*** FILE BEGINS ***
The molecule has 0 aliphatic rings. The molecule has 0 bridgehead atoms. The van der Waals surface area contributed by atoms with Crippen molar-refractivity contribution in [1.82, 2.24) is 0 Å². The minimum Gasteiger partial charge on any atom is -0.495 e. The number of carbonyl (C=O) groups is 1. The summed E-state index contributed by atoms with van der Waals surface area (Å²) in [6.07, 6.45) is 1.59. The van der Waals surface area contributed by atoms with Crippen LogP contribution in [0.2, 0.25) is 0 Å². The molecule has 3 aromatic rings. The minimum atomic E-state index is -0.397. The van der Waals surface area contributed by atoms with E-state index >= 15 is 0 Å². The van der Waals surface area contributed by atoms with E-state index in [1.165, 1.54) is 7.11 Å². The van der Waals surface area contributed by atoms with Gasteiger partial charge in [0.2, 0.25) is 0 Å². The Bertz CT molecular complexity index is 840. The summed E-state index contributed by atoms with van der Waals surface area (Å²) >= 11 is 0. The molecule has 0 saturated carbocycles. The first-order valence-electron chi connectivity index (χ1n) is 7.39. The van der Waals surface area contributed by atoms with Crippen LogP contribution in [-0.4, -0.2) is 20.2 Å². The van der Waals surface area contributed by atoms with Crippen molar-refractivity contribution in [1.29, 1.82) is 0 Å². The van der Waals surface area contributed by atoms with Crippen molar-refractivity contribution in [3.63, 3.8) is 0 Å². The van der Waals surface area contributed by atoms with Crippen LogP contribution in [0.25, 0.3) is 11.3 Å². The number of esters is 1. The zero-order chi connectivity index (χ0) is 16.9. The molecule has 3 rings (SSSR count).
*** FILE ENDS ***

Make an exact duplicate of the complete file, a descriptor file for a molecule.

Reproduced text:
The molecule has 0 aliphatic rings. The molecule has 0 bridgehead atoms. The van der Waals surface area contributed by atoms with Crippen molar-refractivity contribution in [1.82, 2.24) is 0 Å². The minimum Gasteiger partial charge on any atom is -0.495 e. The number of carbonyl (C=O) groups is 1. The summed E-state index contributed by atoms with van der Waals surface area (Å²) in [6.07, 6.45) is 1.59. The van der Waals surface area contributed by atoms with Crippen LogP contribution in [0.2, 0.25) is 0 Å². The molecule has 3 aromatic rings. The minimum atomic E-state index is -0.397. The van der Waals surface area contributed by atoms with E-state index >= 15 is 0 Å². The van der Waals surface area contributed by atoms with E-state index in [1.165, 1.54) is 7.11 Å². The van der Waals surface area contributed by atoms with Gasteiger partial charge in [0.2, 0.25) is 0 Å². The Bertz CT molecular complexity index is 840. The summed E-state index contributed by atoms with van der Waals surface area (Å²) >= 11 is 0. The molecule has 0 saturated carbocycles. The first-order valence-electron chi connectivity index (χ1n) is 7.39. The van der Waals surface area contributed by atoms with Crippen LogP contribution in [-0.4, -0.2) is 20.2 Å². The van der Waals surface area contributed by atoms with Crippen molar-refractivity contribution in [1.29, 1.82) is 0 Å². The van der Waals surface area contributed by atoms with Crippen molar-refractivity contribution in [3.63, 3.8) is 0 Å². The van der Waals surface area contributed by atoms with Crippen LogP contribution in [0.25, 0.3) is 11.3 Å². The number of esters is 1. The zero-order chi connectivity index (χ0) is 16.9. The molecule has 3 rings (SSSR count).